And here again, SF can offer plenty of examples. Elizabeth Moon's Serrano series has terraformed planets, as does Jack McDevitt's universe in Slow Lightning. A different approach is taken in Moon and McCaffrey's joint effort, Sassinak, where members of the Star Fleet have different body characteristics, depending on which planet they come from.

I admit I don't take that route in my own writing. Like the Star Treks and Star Wars of this world, I simply assume all planets are earthlike, with only small variations in light, heat, time and gravity. I reckon I'm in pretty good company. Come on SF fans and writers, what do you do, what do you prefer? Can you think of other limiting factors? Or do you think I'm pessimistic?


  1. I think you're right on, Greta. The effect of gravity on a body is explored in a Deep Space Nine episode where Basheer develops a crush on a station crew member from a planet with lighter gravity. The Earth-like gravity of Bajor and the station are wreaking havoc on her body and she's in a wheelchair most of the time.

    I do the Wars/Trek thing too, with artificial gravity on my ships and Earth-like planets. We are adaptable as a species, but it only goes so far. While I can see a future humanity exploring planets unlike Earth, I don't see any ability to set up a long-term colony or create a civilization there. The odds are just too much to overcome.

    1. Yes, unless we become something other than the humans we are today, I agree with you. Thank you for engaging.

  2. Lots of SF authors had fun with humans adapting to other worlds, either slowly by evolution or the quick way by genetic engineering. I seem to recall a Star Trek Next Gen episode where a small, slender man had extraordinary strength because he came from a heavy-gravity world. In my Central Galactic Concordance series, they only terraform planets that are earthlike, though minor variations in orbit period, day length, and gravity are allowed. Saves me endless trouble explaining things. ;-)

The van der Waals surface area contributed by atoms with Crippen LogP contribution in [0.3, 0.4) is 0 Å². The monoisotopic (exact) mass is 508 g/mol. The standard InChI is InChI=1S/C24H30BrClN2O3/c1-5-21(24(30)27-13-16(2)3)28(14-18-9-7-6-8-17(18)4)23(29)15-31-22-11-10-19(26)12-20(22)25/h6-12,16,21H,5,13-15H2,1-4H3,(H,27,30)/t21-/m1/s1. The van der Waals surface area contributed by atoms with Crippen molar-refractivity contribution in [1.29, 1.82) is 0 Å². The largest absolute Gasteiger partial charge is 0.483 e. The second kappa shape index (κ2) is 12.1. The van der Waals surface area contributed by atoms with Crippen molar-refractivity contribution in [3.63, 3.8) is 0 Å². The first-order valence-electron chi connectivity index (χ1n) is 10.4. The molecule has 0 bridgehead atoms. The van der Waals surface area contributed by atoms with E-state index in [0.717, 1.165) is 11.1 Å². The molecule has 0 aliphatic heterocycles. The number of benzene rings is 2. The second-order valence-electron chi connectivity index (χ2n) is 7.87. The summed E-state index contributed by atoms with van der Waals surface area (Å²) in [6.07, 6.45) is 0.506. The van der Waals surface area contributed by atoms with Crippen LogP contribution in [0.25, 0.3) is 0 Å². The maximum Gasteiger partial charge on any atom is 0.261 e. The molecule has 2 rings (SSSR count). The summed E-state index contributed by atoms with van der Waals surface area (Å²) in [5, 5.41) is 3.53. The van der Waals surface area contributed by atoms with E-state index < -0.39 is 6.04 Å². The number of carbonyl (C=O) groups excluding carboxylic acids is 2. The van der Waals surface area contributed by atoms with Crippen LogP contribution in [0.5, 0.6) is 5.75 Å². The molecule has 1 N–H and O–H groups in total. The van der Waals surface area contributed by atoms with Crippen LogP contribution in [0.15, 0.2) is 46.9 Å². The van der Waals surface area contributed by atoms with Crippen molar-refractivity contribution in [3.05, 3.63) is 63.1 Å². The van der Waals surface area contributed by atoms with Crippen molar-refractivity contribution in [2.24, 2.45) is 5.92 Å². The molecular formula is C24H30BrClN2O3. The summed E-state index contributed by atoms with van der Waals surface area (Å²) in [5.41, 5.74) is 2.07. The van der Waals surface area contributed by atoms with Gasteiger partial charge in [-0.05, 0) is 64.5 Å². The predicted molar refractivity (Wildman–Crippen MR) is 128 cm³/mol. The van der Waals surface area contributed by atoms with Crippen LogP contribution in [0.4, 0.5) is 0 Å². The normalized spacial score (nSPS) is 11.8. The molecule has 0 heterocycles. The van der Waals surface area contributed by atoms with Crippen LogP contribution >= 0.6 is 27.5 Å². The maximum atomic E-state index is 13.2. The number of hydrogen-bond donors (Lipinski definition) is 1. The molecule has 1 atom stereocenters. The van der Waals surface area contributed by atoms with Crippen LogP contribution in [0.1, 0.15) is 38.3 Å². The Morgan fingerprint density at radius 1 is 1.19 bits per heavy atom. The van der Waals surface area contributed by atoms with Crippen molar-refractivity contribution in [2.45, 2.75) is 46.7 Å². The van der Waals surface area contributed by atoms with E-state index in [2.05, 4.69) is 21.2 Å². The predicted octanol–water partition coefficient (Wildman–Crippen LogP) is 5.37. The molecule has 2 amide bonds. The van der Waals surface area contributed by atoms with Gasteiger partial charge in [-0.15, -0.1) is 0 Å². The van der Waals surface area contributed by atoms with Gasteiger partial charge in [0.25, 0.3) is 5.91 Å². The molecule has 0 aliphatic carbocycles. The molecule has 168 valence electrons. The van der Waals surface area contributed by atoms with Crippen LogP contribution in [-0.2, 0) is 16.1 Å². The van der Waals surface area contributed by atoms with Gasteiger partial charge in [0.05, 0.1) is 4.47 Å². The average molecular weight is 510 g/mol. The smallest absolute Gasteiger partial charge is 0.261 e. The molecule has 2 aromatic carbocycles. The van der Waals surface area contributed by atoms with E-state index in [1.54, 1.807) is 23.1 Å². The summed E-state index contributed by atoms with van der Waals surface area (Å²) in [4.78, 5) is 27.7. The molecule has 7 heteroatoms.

1. I think there will be plenty of earthlike planets out there. And yes, endless trouble ;)

  3. I've got terraformed planets, a runaway terraformation on Mars, and some planets with extreme conditions where humans have to wear "survival" suits for protection.
    The time to get to a planet is the main limitation, and terraforming with oxygen-generating bacteria is possible but would take many years.

    1. Travel time is a huge consideration right now, agreed.

  4. I think the degree of difference--in gravity, temperature, light, etc.--will determine which planets are selected for long-term colonization and how successful those efforts will be. As you say, Greta, humans are amazingly adaptable and have acclimated to a wide variety of environments on THIS planet--from subzero to tropical, desert to rainforest, sea level to high mountain. I believe we can adapt to conditions on another planet in the same way, as long as the adaptation is truly long-term, that is, that the colonist is not going back and forth between Earth and new planet. At first heavy use of our technology might be required to allow us to function; within generations that might not be the case. But then, I'm an optimist. :-)

    1. I think it will happen - but the people who populate other planets may well not look like us - ie genetic engineering. Of course, if we find truly earthlike planets, that won't be necessary.


Comments set on moderation - all spammers will be exterminated!

About Spacefreighters Lounge

Hosted by 5 Science Fiction Romance authors with 8 RWA Golden Heart finals and a RITA final between them. We aim to entertain with spirited commentary on the past, present, and future of SFR, hot topics, and our take on Science Fiction and SFR books, television, movies and culture.